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Thread: Starting My Journey

  1. #1
    Junior Member
    Join Date:  Mar 2013

    Posts:    24

    Question Starting My Journey

    Age 5....I see Back to the Future for the first time...I find myself captivated and in love with this new futuristic car that is like nothing else I have ever seen... Age 8...My parents arrange for a BTTF Delorean to come to our house for my Birthday at night and I go for a ride.... Age 17...I write a full documentary on the story of John DeLorean for school...the day I turn in my paper..I walk outside and a DMC-12 drives by...

    The DeLorean has inspired me my entire life and I have waited 23 of my 28 years on this planet to get one...and now...Its finally time...Age 28...I start looking for a car...

    Hello everyone, My name is Patrick, I live in Simi Valley California and I am CRAZY about DeLoreans. I finally have the financial means to pick up my dream car and I wanted to ask all of you what I should look for as I shop. Here is what I know so far, but please chime in at any time and give me some pointers, I could really use them.

    From the research I have gathered, some important points are:

    *check for frame rust, avoid cars with any signs of bubbling epoxy on the frame.
    *avoid cars that have been sitting for long periods of time and do not run as the fuel system deteriorates over time
    *avoid cars with electrical issues as they are a wiring nightmare
    *make sure to immediately install DMC Stainless Fuel Lines to avoid fires
    *avoid early builds before October of 81 as they have more flaws in the build quality

    Please tell me if I am wrong about any of the above information and any additional points you think I should be aware of going into this. My goal is to buy a car that needs some work, but starts up, runs and drives reliably, I dont mind a battered interior, or a car that needs new gas struts, weather stripping, etc. My price range is around 20-30k.

    I also would like to ask on your opinions of the "new" DeLorean Motor Company, are they reputable? Are their prices considered reasonable by the community? Do the do good work? Who do you take your car to/get parts from? All Input is welcome. Im new to this, any and all information is appreciated. Thank you all so much for any and all help you can provide! God Bless!



  2. #2
    Join Date:  Jan 2019

    Posts:    86

    Awesome to hear Patrick it’s great to see someone save for their dream. I recommend you pick up the Delorean buyers guide as it has all the key tips to look at for and will be a good guide going forward. Also something to be conscious of is to make sure you by the best quality you can afford and make sure you have budgeted for parts. I bought a really good quality car and I’ve spent at least $10k in repairs and upgrades. It’s a real addiction!

    In terms of DMCH Houston they are a good crowd. All Delorean vendors at the moment whether in the US or not are fine to deal with but I have to say some of the Chinese built parts may be good value but can often be more trouble than they are worth. Delorean Industries has the beat quality parts for those key items you don’t want to skimp on.
    Last edited by Jonty; 05-26-2020 at 04:43 AM.

  3. #3
    Join Date:  Jan 2017

    Location:  Tempe AZ

    Posts:    39

    My VIN:    4792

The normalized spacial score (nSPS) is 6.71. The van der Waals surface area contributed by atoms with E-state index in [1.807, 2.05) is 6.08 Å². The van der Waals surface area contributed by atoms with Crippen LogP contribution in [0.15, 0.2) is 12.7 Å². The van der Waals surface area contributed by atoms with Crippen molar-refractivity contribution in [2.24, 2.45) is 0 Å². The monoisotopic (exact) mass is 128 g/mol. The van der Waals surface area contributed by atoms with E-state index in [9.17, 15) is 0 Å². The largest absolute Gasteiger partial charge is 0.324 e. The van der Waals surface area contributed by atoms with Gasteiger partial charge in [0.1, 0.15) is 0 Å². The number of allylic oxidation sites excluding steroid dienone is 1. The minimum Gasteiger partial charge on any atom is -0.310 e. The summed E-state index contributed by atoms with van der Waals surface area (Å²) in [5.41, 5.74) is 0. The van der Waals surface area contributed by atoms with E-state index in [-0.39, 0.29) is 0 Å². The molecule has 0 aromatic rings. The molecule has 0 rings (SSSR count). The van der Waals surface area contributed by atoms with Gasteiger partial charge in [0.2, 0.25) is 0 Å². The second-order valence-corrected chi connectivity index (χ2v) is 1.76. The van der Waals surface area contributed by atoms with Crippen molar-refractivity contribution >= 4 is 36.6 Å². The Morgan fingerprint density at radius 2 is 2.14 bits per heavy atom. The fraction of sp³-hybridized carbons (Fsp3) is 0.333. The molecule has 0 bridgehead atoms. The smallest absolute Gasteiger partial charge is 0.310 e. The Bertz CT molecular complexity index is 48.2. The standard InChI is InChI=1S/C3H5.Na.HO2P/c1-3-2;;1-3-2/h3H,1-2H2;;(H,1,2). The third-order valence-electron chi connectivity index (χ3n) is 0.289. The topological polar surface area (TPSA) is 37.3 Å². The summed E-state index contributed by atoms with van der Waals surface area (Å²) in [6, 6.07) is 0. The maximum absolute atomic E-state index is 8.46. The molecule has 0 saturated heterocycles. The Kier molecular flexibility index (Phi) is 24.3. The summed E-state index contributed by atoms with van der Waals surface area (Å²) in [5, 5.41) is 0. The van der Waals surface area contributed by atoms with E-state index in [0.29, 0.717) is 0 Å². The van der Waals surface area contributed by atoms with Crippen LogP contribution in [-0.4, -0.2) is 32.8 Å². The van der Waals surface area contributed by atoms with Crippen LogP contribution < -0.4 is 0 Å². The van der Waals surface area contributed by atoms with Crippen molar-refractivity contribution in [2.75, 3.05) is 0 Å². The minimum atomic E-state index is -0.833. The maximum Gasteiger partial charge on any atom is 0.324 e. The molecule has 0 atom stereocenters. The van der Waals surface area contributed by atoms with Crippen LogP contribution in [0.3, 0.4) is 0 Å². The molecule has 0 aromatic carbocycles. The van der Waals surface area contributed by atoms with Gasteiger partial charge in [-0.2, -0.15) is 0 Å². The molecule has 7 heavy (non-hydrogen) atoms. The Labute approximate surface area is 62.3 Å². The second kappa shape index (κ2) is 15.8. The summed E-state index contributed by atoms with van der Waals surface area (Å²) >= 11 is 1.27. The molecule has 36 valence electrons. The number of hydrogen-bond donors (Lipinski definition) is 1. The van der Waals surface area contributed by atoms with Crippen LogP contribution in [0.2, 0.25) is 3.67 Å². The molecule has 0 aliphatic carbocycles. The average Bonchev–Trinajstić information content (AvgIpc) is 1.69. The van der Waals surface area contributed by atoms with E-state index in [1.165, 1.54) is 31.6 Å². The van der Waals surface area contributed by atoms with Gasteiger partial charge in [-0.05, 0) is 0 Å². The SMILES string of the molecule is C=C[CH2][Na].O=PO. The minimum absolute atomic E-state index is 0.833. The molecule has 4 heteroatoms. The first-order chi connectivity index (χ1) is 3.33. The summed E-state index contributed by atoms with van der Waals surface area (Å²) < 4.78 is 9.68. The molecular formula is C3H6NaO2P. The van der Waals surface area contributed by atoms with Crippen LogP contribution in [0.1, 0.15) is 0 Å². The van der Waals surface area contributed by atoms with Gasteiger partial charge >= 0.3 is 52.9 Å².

Club(s):   (AZ-D)

    Welcome Patrick,

    I think your budget might be a bit low for a "reliable" car that meets your other criteria.

    At nearly 40 years old, build date doesn't matter, maintenance and repair history does.

    It seems unlikely that someone would spend the money to make a car reliable, and then not change out weatherstripping, or a gas strut.

    If you're not able to leverage the purchase of a turn-key car, you'll need to reconsider what you're willing to tackle in terms of repair and restoration.

  4. #4
    Junior Member
    Join Date:  Mar 2013

    Posts:    24

    @Jonty ,

    Hi! I completely agree! I have budgeted for some parts. But depending on the price, as I mention below to Ethan, it may eat into that budget some... I am a grocery worker so I only make middle class wage. I planned on getting a car I could keep garaged and take out on days off and fix things slowly over time, that's mainly what I did with my last project, though a decent chunk of change was needed to restore its body in the beginning due to the paint being faded and ghe mount of rust present.
    As for the D, I don't plan on upgrading much, I want to keep it fairly stock with upgrades to safety and especially installing a security system with an immobilizer, only personalization stuff I want to add would be eventually an upgraded stereo with backup camera and the "UK" exhaust. Though I won't be able to do the exhaust until I move out of state as it isn't legal in California.

    @Ethan Rode ,

    The highest I could possibly spend at this time would be 35k, but it would have to be a darn good car. I've seen a few for sale both on here and on a few other websites around that price that seem to be in good running condition. I set my budget to 20-30k as it is what I am expecting to get for my last restoration I have done which was a 1970 Camaro. With the price exceeding that, the cost of the car would eat up a decent chunk of my parts money and I wouldn't be able to touch as many things on it right away as I would like to..

    I see a few people on YouTube who are my age that have acquired some of these cars for reasonable prices, some even lower than what I expected to pay and they managed to get them into a reliably running condition with around 5-10k and a decent amount of elbow grease, which is what gave me the inspiration to attempt to tackle this project at this point in my life.